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Mabbott, William Searby (Billy) (1857–1920)

by Chris Cunneen

This article was published:

First Australian Labour Federation Executive (Qld), 1890 [Mabbot is second from left, top row]

First Australian Labour Federation Executive (Qld), 1890 [Mabbot is second from left, top row]

from Worker (Brisbane) 27 February 1940, p 12

Mabbott, William Searby ‘Billy’ (1857-1920) wharf labourer, trade unionist, activist in South African Labour Party.

Birth: 24 October 1857 in Wolverhampton West, Staffordshire, England, son of William Mabbott, druggist, and Elizabeth, née Searby. Marriage: 24 May 1884 with Presbyterian forms, in South Brisbane, Queensland, to Lizzie Maud Carrick, born in Roscommon, Ireland. Death: 1920 in Eshowe, Zululand, South Africa. 

  • In 1871 worked in merchant’s warehouse in Birmingham, Warwickshire. It is not known when he arrived in Queensland.
  • From 1886 Mabbott was elected paid secretary of the newly formed Federated Wharf Labourers’ Union in Brisbane and prominent delegate to the Trades and Labour Council (TLC). Active in anti-Chinese agitation, in 1888 he was a delegate to the Intercolonial Trade Union Congress meeting in Brisbane and attended a conference in Adelaide called to discuss a scheme for an intercolonial maritime federation. He was appointed secretary of the organising committee. He was prominent in the colonial general election campaign in May 1888, and on occasion was acting secretary of the TLC.
  • In 1890 he was a member of the first executive of the Australian Labour Federation [formerly the TLC], and in February 1890 was a member of the founding board of trustees of the Brisbane Worker, which then appointed William Lane as first editor. A speech he made at a political rally in September 1890 led to his being sued for criminal libel by Frederick T. Brentnall, owner of the Brisbane Telegraph, under a new Defamation act. Mabbott won the case with costs.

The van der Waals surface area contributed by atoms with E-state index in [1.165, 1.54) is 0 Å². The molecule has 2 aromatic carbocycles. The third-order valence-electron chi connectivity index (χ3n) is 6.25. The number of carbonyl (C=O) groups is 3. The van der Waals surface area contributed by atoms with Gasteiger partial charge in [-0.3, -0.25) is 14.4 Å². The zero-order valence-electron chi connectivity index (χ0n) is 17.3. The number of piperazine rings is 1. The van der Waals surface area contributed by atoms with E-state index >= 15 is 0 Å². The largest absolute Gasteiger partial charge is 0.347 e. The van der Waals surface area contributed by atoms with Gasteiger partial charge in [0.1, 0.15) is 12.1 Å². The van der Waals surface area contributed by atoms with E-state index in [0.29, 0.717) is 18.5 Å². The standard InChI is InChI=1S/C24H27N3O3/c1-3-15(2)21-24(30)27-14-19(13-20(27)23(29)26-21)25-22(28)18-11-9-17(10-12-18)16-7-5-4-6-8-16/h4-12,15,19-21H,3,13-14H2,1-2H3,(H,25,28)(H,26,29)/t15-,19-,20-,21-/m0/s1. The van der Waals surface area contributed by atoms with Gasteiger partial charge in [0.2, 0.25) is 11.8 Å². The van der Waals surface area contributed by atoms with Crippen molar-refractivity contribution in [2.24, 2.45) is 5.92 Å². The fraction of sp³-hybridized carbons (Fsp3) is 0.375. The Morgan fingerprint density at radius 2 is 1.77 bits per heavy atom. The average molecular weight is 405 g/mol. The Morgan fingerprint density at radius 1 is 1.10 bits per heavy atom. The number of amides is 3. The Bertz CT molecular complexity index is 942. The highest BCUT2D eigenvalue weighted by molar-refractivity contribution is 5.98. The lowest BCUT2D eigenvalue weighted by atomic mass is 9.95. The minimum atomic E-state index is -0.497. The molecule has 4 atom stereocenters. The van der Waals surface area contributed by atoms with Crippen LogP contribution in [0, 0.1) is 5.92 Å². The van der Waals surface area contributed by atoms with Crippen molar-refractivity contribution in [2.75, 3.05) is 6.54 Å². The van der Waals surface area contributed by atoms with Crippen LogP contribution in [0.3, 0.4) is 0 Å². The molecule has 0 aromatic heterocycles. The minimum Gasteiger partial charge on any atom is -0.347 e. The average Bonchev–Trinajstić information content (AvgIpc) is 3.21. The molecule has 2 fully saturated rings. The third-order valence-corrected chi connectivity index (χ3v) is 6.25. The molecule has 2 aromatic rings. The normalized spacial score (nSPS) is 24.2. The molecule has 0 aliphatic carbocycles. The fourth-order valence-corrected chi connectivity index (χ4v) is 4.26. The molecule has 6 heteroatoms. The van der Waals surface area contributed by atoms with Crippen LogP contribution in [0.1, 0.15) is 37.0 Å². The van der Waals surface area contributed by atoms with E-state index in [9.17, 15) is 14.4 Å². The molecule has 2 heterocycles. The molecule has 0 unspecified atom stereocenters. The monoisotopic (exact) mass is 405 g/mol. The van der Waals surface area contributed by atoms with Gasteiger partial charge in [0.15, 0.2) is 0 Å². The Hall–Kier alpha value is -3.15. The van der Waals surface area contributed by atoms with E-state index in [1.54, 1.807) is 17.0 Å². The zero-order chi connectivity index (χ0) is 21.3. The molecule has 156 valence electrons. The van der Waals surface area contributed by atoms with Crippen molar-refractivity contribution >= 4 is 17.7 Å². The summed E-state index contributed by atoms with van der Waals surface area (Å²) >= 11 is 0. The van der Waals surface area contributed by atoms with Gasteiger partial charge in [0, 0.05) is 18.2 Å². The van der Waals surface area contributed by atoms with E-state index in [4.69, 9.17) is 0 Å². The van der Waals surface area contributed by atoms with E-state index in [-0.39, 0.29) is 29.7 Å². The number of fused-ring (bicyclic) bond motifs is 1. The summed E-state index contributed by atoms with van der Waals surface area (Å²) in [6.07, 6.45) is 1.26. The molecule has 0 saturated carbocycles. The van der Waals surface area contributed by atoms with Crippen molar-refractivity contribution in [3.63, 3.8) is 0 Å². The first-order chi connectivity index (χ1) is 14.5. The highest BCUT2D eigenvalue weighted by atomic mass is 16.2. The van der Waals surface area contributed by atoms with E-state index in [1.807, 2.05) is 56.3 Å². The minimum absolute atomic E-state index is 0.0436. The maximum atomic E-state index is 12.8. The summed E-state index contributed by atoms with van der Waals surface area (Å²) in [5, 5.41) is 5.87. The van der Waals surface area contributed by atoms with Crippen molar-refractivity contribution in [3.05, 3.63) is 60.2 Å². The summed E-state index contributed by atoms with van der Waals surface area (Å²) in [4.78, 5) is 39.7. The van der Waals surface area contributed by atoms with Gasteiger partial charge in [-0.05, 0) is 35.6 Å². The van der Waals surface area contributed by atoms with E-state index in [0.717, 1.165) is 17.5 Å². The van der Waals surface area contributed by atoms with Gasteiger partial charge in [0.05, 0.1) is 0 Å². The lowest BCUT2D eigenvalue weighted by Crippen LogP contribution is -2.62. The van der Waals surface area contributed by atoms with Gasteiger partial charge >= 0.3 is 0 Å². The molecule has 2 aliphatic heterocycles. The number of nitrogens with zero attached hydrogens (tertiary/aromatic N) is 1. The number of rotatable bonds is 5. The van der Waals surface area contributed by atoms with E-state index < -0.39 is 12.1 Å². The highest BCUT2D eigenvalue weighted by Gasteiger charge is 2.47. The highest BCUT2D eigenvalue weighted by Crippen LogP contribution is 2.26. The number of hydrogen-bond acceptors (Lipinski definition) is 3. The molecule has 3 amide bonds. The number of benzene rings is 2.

• During the maritime strike of 1890 and the shearers’ strike of 1891 Mabbott was one of Queensland’s leading trade unionists.
  • A friend and colleague of William Lane’s, Mabbott was active in Lane’s New Australia plans from the start. He travelled Queensland promoting the scheme in 1891, and travelled to Paraguay in the second voyage of the Royal Tar, leaving Adelaide with his wife on 31 December 1893.
  • In August 1897 his wife left the colony with John Amor and went to Asuncion; Mabbott “went after them with a revolver, but returned to Cosme saying he was glad he had not been able to find them”. Billy left also and settled in South Africa.
  • Was in Pretoria by 1902, helping to construct the Palace of Justice. In 1911 was secretary of the Pretoria District Council of the South African Labour Party. Later “went to Zululand, where he engaged in sugar growing, dying there of malaria. His remains were interred at Eschowie, the capital, but the grave has no stone to indicate who lies beneath”.

Sources
Gavin Souter, A Peculiar People: the Australians in Paraguay, (Sydney, 1968); Worker (Brisbane), 11 March 1911, p 11, 23 March 1927, p 13. 

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Citation details

Chris Cunneen, 'Mabbott, William Searby (Billy) (1857–1920)', People Australia, National Centre of Biography, Australian National University, https://peopleaustralia.anu.edu.au/biography/mabbott-william-searby-billy-32390/text40152, accessed 26 November 2022.

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